by Ken Parker
Why do I watch Doctor Who? Because of this episode. I know the show has potential to deliver excellent stories and it has done so throughout its entire history. I am not talking about the good episodes that were enjoyable, more like the ones that totally blow you away. Is it possible that “Listen” is one of those episodes?
I believe that horror is an important element in Doctor Who. Having a monster marching around the streets of London is not scary in my book. I am talking about unseen monsters lurking in the sewers or the opening of a tomb on an alien planet or a statue moving or people trapped by something and so on. Doctor Who does horror really well and Steven Moffat is one of the best at it. “Listen” is an episode that will be compared to “Midnight”, “Blink” and “The Impossible Planet” and that is incredible company to be linked to. Moffat has gone back to the bare bones of what makes something scary and refrains from ruining it with silly plot twists (well, he almost succeeds at this).
The story does appear to have a few agendas going on with the character of Danny Pink as well as the Doctor's question about a particular dream and his feelings about fear. This is link together by Moffat but I have to wonder if two separate stories might have worked better – one about the dream and fears and the other about Danny Pink. Still, we see how well Doctor Who handles suspense and horror with minimum effects or make-up. We don't need to see aliens to be scared and many of the scariest moments in Doctor Who have been what we don't see.
“Listen” takes the entire fear thing literally with the Doctor trying to understand and track down one of those perpetual fears, something under the bed. Moffat had already touched upon this in “The Girl in the Fireplace” but goes even further with it and delivers to us the most ambiguous possible monsters of all, our selves. Is it possible that our imagination, our dreams and our own fears generate these monsters?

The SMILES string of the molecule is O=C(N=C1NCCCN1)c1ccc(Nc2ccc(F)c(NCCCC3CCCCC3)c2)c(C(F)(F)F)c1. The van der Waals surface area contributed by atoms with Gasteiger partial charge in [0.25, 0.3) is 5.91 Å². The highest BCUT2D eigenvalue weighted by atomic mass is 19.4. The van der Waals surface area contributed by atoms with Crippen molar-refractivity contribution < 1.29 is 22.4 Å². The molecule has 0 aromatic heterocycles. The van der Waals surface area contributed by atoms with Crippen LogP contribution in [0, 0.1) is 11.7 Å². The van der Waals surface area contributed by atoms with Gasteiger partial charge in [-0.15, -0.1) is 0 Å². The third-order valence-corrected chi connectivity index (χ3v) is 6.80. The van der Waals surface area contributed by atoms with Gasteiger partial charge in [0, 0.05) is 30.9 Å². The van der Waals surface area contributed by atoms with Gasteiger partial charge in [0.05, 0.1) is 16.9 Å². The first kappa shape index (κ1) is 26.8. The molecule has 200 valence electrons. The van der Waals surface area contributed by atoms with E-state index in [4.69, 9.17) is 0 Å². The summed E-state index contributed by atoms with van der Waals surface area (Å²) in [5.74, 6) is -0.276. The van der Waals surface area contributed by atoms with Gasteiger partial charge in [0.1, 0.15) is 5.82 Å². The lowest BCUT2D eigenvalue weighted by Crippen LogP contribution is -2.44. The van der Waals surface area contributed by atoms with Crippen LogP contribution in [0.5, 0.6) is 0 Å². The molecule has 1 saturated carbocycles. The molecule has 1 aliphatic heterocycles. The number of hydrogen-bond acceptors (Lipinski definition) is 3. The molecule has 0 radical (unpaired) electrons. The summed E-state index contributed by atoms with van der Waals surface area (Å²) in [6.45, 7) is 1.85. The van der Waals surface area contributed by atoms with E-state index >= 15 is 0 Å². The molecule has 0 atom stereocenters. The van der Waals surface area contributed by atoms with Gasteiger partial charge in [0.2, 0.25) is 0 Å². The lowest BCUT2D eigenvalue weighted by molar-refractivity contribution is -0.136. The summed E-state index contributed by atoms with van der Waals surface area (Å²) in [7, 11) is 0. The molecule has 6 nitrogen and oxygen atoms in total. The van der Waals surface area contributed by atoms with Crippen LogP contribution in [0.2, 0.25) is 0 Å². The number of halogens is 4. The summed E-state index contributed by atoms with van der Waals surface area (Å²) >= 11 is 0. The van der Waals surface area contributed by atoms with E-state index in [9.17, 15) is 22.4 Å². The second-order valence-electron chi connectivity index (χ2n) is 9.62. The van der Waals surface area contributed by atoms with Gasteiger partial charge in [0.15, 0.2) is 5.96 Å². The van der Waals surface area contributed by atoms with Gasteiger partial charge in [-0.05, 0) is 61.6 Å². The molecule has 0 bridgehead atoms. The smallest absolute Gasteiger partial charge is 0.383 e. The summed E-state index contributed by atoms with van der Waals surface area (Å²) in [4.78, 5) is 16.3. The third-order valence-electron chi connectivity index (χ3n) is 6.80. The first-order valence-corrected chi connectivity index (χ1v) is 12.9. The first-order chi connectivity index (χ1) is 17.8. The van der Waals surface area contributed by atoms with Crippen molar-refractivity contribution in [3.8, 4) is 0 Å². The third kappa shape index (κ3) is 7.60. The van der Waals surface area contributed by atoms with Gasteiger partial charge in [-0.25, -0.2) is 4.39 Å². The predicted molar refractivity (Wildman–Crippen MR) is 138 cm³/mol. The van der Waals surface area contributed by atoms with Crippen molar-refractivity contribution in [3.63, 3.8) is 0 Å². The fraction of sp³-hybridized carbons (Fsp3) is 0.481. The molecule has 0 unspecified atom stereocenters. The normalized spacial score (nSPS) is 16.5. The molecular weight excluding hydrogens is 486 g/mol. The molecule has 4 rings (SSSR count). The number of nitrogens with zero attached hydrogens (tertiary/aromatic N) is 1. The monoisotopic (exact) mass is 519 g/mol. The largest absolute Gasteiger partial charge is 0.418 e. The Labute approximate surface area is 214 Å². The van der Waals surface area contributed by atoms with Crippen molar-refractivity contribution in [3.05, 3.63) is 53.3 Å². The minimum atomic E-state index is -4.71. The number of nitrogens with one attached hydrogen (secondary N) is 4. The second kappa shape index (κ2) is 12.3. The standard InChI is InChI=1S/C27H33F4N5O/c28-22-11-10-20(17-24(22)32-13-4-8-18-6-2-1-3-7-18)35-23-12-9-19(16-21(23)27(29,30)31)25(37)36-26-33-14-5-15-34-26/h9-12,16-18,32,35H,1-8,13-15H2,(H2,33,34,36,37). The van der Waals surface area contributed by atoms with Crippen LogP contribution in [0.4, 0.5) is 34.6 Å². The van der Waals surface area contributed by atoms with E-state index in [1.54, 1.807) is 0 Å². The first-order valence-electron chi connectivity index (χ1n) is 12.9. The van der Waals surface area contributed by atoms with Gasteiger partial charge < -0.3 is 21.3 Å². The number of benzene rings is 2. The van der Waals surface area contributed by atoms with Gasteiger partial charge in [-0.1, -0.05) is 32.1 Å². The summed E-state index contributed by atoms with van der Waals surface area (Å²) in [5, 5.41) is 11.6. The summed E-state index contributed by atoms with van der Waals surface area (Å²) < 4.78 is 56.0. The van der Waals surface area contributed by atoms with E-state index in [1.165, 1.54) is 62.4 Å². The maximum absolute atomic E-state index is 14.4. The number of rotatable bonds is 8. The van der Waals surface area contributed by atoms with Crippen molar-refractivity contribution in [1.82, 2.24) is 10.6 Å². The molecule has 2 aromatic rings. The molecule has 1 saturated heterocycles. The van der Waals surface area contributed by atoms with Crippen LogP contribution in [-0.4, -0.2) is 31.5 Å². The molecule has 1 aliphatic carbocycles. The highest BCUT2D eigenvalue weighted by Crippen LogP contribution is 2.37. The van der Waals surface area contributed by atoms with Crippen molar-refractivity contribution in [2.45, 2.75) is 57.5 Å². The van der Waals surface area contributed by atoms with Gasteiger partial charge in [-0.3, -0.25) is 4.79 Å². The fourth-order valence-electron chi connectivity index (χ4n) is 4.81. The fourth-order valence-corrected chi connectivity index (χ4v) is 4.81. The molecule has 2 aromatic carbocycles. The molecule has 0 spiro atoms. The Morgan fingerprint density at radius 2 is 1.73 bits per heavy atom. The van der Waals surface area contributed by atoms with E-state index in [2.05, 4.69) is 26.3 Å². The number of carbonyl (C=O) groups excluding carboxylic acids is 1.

Danny Pink – I am finding it hard to find sympathy for this character and he does very little in this one to change my mind. The story line seems to suggest that Clara and him will go on to have some kind of connection for years to come. As usual this may be a red herring that Moffat is so fond of throwing around so often to shock audiences.
Something on the bed – a clever scene where Clara and Rupert hide under the bed only to have something on top of the bed. Peter Capaldi delivers his best performance so far with this scene as he is funny and terrifying at the same time. He is conquering fear not by facing it but by ignoring it. Make fear your constant companion and use it for your benefit.
The end of time – this time we are eliminating the possibility of another kid playing a trick on us. We are where nothing else is alive and yet we are hearing noises and a knocking. Is this imagination or something truly horrifying. The best monsters ever are the ones in our imaginations. For those who feel cheated not to see the monster in “Midnight” and “Listen”, you missed the point. Nothing that would have been revealed to us would have been as scary as what wasn't revealed.
The boy in the barn – Well, here comes the twist in all this where Clara takes the part of the monster accidentally and puts the fear into a young boy who is probably the Doctor as a child. This manipulating the Doctor's timeline is a hobby of Clara's as she continues to do it. Many fans did not like this and while it was a clever little twist, was not needed in this story. The twist that Clara seems to be more Doctor like than the Doctor, especially in this scene and beyond is interesting but not what people like to see all the time. Hopefully there will be less look into the Doctor's past. Even theconnection to “The Day of the Doctor” was not needed.
Will we ever know what was under the covers? I hope not. For those hoping for an explanations in later episodes or who believe a Sontaran was under the covers I feel bad for you because the current production team has made you think this. I will say that not everything needs to be connected to everything else. We don't need the under the cover thing explained because if it was then that would make the Doctor Who universe less mysterious and much much smaller and boring. For once can we not have characters related to one another and stories all connected. Please, Moffat, don't give us the answers, no matter how badly we want them. Don't turn around!
The Doctor – well, this was an incredible episode for Peter Capaldi, his best yet. He has settled in nicely as the Doctor. I like his eccentric manor as well as his measured humor that has never been over the top as with the two previous Doctors. His unpredictability, urge to find the answers and vulnerability is all excellent and if he keeps this up he will be my favorite Doctor of the new series!!
This episode was close to being one of my favorites of all time. I think the falling back onto the Doctor's own time-line was not needed in this story but hopefully this is a stand alone episode in terms of the 'monsters' that were in it. The music and cinematography were top notch and everything worked well with each other.